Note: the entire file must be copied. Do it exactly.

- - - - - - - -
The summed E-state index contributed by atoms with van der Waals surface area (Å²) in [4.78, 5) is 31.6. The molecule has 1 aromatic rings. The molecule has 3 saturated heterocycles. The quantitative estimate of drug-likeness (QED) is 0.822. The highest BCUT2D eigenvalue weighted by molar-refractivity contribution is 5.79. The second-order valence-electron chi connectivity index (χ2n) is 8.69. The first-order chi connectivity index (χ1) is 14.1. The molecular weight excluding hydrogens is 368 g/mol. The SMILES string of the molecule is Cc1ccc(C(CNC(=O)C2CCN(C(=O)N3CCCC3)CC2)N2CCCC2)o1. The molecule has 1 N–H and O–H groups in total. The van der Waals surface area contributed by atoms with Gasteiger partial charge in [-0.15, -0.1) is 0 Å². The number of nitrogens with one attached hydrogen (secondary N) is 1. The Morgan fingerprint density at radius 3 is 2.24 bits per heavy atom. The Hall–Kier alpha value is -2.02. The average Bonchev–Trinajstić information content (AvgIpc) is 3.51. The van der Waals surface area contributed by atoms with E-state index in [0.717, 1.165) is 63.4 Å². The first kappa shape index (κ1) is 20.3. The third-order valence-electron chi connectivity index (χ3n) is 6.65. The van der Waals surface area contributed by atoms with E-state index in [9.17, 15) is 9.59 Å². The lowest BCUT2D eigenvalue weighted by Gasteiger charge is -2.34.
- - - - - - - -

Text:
The summed E-state index contributed by atoms with van der Waals surface area (Å²) in [4.78, 5) is 31.6. The molecule has 1 aromatic rings. The molecule has 3 saturated heterocycles. The quantitative estimate of drug-likeness (QED) is 0.822. The highest BCUT2D eigenvalue weighted by molar-refractivity contribution is 5.79. The second-order valence-electron chi connectivity index (χ2n) is 8.69. The first-order chi connectivity index (χ1) is 14.1. The molecular weight excluding hydrogens is 368 g/mol. The SMILES string of the molecule is Cc1ccc(C(CNC(=O)C2CCN(C(=O)N3CCCC3)CC2)N2CCCC2)o1. The molecule has 1 N–H and O–H groups in total. The van der Waals surface area contributed by atoms with Gasteiger partial charge in [-0.15, -0.1) is 0 Å². The number of nitrogens with one attached hydrogen (secondary N) is 1. The Morgan fingerprint density at radius 3 is 2.24 bits per heavy atom. The Hall–Kier alpha value is -2.02. The average Bonchev–Trinajstić information content (AvgIpc) is 3.51. The van der Waals surface area contributed by atoms with E-state index in [0.717, 1.165) is 63.4 Å². The first kappa shape index (κ1) is 20.3. The third-order valence-electron chi connectivity index (χ3n) is 6.65. The van der Waals surface area contributed by atoms with E-state index in [9.17, 15) is 9.59 Å². The lowest BCUT2D eigenvalue weighted by Gasteiger charge is -2.34.